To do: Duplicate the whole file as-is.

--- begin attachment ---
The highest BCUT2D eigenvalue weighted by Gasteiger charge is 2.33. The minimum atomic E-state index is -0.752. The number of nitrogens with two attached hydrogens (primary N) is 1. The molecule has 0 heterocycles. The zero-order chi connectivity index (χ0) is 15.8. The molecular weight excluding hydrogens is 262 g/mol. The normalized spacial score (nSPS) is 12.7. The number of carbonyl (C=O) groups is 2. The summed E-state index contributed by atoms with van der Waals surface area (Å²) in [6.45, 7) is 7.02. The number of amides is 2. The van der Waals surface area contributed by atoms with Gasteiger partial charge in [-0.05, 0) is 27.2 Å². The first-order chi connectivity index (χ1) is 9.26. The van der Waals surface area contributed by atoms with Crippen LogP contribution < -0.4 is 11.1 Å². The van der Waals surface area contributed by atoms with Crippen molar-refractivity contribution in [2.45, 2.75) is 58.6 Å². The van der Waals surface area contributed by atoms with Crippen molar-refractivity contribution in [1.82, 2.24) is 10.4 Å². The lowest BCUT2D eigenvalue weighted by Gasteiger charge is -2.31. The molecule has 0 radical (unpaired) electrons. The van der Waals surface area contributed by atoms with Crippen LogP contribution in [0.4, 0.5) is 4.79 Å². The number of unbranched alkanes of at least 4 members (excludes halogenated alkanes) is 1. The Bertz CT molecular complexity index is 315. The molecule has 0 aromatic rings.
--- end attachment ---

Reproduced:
The highest BCUT2D eigenvalue weighted by Gasteiger charge is 2.33. The minimum atomic E-state index is -0.752. The number of nitrogens with two attached hydrogens (primary N) is 1. The molecule has 0 heterocycles. The zero-order chi connectivity index (χ0) is 15.8. The molecular weight excluding hydrogens is 262 g/mol. The normalized spacial score (nSPS) is 12.7. The number of carbonyl (C=O) groups is 2. The summed E-state index contributed by atoms with van der Waals surface area (Å²) in [6.45, 7) is 7.02. The number of amides is 2. The van der Waals surface area contributed by atoms with Gasteiger partial charge in [-0.05, 0) is 27.2 Å². The first-order chi connectivity index (χ1) is 9.26. The van der Waals surface area contributed by atoms with Crippen LogP contribution < -0.4 is 11.1 Å². The van der Waals surface area contributed by atoms with Crippen molar-refractivity contribution in [2.45, 2.75) is 58.6 Å². The van der Waals surface area contributed by atoms with Crippen molar-refractivity contribution in [1.82, 2.24) is 10.4 Å². The lowest BCUT2D eigenvalue weighted by Gasteiger charge is -2.31. The molecule has 0 radical (unpaired) electrons. The van der Waals surface area contributed by atoms with Crippen LogP contribution in [0.4, 0.5) is 4.79 Å². The number of unbranched alkanes of at least 4 members (excludes halogenated alkanes) is 1. The Bertz CT molecular complexity index is 315. The molecule has 0 aromatic rings.